I teamed with the digital product manager and art director to plan, strategize and redesign the website. We started with the content strategy; reorganizing the information architecture, and hierarchy to lay a stronger foundation for the site.
Our goal was to design an experience that is easy to read and navigate, “future proofed”, help advertisers better reach Toronto Life’s audience and apply a refined implementation of the typography and colour while keeping in lock step with the print edition.
As opposed to designing the site 'mobile first', we adopted an 'everything at once' approach, keeping the visual style, content hierarchy and editorial priorities front and centre throughout the process.
On article pages we gave a big boost to the type size and leading, incorporated ledes, and distinct visual styles to call out Q&A's, and other typographical furniture for a story.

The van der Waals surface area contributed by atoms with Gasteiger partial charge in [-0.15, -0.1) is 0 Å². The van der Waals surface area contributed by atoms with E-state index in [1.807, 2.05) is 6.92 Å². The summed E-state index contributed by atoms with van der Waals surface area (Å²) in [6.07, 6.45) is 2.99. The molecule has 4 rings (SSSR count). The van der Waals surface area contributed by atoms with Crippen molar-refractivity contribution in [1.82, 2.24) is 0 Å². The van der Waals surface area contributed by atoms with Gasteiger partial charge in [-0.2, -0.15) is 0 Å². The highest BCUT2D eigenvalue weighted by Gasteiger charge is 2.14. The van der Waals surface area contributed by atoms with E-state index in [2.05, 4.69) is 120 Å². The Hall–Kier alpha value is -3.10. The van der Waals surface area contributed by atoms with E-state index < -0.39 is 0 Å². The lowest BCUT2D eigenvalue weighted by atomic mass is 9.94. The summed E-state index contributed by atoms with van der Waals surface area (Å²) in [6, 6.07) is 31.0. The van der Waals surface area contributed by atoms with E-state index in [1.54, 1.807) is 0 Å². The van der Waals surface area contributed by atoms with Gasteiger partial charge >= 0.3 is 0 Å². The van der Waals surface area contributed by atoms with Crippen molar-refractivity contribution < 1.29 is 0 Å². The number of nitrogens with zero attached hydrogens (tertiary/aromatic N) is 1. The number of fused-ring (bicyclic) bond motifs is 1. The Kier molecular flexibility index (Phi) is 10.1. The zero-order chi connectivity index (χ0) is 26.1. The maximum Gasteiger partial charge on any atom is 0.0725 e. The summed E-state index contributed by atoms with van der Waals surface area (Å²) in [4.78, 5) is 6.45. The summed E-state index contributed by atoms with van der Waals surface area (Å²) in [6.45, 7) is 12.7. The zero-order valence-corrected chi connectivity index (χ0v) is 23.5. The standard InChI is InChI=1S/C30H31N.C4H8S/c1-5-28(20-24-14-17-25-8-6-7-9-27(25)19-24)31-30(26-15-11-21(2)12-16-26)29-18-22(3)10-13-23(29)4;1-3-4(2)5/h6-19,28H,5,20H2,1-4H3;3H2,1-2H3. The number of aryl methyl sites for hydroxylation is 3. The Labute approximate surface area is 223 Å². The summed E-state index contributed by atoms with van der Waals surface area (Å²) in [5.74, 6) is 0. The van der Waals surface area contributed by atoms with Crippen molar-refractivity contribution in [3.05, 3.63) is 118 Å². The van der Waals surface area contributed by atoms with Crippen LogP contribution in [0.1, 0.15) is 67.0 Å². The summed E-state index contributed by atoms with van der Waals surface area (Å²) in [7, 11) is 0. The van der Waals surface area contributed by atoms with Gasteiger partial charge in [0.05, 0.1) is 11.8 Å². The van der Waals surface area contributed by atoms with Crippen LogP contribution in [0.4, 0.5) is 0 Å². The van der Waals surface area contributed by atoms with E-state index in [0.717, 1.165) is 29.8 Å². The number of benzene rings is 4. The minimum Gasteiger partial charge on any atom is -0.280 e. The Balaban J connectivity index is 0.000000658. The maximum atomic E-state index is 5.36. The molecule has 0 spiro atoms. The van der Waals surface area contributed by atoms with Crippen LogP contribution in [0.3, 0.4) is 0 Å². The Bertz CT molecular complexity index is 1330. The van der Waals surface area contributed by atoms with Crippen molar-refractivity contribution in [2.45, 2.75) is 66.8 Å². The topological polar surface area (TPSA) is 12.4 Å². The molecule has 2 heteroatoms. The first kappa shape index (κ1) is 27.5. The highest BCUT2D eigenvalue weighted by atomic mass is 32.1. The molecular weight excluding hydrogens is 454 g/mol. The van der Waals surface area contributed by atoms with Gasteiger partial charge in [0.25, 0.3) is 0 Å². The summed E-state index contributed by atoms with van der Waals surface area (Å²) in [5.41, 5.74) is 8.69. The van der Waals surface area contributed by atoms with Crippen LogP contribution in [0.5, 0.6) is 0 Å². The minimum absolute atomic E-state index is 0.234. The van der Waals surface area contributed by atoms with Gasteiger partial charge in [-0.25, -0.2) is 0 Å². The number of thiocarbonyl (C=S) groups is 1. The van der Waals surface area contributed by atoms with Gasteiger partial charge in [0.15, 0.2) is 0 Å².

Going with a large bold nameplate area on first visit, we also built a variable brand and navigation area that put the primary magazine categories up top with an overflow in an off screen drawer.
Building a modular system
As with any publication it was important to accommodate the way users consume content today.
We built a responsive, modular system, both in design and WordPress to give the editorial team a full suite of tools to tell stories and structure information on the site.
Once deployed, these modules afforded us a great amount of flexibility in presentation on the site; what would usually be five or six very static templates that editors shovelled content into became a flexible design system that could be deployed for most editorial purposes, from the examples here to the award winning best restaurants article.